Ethan had been waiting for something to happen. He'd seen people talking about it on the forums, and had done enough research into and about the town even before he moved, that he knew things like this happened. His team had looked into it years ago and judged that it was caused by nothing the government could control (or harness), and so they were told to leave the town as it was. And he'd been well aware that he'd be caught up in things once he moved into his home, but thought that perhaps the protections he'd had put in place would help ease some of the town's influence. He wasn't particularly surprised to be wrong, but that didn't mean he was happy about it either.
The memory that finally overtakes him is a strange sort of familiar. He knew the stench of death from his work, but those were the times it came quickly and sudden. In the memory, it's slow - an endurance predator against a prey that can't outrun it forever. But he knows that type as well, sitting at his mother's bedside as cancer ate away at her final moments.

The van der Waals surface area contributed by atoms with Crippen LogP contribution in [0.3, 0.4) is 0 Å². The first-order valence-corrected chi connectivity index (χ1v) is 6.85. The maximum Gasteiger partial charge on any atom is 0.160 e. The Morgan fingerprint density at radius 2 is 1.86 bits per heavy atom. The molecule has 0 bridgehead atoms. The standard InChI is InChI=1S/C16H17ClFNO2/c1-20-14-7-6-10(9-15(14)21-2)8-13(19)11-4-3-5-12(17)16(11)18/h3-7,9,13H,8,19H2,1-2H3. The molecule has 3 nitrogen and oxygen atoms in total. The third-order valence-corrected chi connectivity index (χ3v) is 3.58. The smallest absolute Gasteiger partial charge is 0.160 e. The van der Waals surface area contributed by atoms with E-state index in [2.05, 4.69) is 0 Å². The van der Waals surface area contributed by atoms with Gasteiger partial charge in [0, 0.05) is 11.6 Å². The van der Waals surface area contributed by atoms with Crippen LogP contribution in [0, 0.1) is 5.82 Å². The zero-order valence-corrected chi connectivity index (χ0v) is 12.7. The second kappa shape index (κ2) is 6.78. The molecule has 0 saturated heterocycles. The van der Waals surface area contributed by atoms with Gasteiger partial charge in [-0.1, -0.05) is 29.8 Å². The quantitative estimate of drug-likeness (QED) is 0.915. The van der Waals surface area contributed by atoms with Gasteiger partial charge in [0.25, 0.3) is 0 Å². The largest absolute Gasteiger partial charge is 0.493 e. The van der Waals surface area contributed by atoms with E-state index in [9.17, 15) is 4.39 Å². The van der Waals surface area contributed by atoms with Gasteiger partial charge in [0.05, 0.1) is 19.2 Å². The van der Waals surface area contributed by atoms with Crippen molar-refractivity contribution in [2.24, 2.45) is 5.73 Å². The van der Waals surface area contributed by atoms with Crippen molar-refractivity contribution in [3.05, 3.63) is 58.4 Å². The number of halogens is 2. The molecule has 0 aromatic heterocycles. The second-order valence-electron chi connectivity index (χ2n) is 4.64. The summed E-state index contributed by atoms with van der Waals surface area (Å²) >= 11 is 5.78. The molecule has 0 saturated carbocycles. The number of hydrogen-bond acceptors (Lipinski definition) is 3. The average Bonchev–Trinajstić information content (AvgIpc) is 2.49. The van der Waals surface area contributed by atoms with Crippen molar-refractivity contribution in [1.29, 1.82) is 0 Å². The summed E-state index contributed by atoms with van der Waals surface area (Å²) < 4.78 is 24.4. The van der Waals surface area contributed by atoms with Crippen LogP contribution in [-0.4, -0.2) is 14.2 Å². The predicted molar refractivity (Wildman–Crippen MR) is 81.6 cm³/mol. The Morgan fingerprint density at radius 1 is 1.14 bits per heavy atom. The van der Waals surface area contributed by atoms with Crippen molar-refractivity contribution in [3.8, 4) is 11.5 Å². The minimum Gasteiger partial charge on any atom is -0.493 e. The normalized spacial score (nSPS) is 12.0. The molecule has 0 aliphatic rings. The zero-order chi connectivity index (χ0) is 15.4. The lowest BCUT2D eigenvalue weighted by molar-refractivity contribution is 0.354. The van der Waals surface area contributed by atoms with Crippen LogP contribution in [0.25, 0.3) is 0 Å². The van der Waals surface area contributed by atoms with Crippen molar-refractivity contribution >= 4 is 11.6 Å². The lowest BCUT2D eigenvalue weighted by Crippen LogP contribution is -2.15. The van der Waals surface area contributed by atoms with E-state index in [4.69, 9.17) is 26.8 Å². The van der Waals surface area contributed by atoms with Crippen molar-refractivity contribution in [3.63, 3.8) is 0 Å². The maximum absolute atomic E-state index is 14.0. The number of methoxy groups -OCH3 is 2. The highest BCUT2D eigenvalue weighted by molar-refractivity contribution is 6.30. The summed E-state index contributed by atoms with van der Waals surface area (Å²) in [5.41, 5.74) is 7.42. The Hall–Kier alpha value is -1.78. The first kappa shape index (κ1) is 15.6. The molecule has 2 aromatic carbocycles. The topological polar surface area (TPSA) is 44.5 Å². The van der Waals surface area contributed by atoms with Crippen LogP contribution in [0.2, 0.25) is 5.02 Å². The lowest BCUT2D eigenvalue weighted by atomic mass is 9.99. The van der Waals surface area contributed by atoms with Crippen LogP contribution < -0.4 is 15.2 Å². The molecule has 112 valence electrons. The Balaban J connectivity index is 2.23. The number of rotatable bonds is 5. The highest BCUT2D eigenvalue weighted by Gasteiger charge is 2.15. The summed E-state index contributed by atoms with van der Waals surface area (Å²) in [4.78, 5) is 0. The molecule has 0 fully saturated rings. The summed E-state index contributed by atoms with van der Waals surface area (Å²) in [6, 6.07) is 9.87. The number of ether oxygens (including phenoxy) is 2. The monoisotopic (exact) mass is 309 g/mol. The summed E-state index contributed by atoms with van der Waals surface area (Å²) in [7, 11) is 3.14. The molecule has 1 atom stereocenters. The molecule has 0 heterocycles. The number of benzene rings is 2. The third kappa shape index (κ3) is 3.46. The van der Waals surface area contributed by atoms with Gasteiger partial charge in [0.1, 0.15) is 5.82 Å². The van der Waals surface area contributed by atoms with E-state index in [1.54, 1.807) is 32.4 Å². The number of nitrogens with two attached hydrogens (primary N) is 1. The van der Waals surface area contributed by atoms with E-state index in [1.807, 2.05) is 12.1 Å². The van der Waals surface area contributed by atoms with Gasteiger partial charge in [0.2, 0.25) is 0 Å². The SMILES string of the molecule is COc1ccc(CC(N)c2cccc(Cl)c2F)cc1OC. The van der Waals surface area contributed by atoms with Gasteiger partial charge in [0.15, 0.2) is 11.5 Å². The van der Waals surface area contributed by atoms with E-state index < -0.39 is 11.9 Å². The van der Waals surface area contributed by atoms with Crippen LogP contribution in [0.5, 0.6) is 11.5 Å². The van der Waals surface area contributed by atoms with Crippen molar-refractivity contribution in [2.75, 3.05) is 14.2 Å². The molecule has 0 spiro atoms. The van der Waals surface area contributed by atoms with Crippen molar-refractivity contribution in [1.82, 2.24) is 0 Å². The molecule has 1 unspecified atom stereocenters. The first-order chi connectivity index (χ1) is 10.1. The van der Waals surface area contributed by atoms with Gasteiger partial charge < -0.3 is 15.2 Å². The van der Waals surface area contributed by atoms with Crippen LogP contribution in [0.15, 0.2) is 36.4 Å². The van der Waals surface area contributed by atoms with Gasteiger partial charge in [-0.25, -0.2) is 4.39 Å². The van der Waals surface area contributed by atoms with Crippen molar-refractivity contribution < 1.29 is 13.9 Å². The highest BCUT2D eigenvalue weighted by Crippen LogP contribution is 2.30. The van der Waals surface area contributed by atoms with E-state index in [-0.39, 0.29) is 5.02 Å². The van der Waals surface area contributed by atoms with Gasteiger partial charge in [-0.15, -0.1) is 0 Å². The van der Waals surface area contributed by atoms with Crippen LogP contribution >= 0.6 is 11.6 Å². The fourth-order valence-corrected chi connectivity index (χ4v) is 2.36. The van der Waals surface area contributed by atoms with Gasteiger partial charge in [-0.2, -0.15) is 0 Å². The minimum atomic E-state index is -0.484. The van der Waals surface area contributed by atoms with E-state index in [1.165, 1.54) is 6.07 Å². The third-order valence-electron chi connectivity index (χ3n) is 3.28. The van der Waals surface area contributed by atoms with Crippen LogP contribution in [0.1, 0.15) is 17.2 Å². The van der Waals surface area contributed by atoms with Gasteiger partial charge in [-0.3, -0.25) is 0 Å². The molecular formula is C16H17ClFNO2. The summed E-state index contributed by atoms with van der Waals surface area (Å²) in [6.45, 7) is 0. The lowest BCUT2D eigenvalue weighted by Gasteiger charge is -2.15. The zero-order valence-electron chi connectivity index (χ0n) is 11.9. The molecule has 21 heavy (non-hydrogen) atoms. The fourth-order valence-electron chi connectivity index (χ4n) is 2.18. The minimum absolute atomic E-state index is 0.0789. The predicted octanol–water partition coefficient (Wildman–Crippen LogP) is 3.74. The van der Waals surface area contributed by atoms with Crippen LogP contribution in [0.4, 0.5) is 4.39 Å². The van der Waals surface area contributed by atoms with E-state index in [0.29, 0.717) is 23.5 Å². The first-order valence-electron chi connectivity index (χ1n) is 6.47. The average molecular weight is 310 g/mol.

They hadn't been a particularly close-knit family, even after his father had been struck by the heart attack that claimed his life - his parents had had a child because it was expected of them, and always seemed rather relieved when he was finally able to be self-sufficient. He never felt unloved, just a bit distant, but even that wasn't enough to keep him from her bedside as death had closed in on her.
When the soul in the memory slips away and the tendrils of it wisp from his mind, he sighs. It hadn't struck at a particularly bad moment - he'd been sitting near one of his windows to read, his cup of coffee sitting on the table next to him and not in danger of spilling into his lap from numbed fingers. Overall, it's a gentle sort of pain, an ache rather than a sharp strike. It leaves him a bit melancholy, but like his own memories, he knows that it will eventually fade and pass.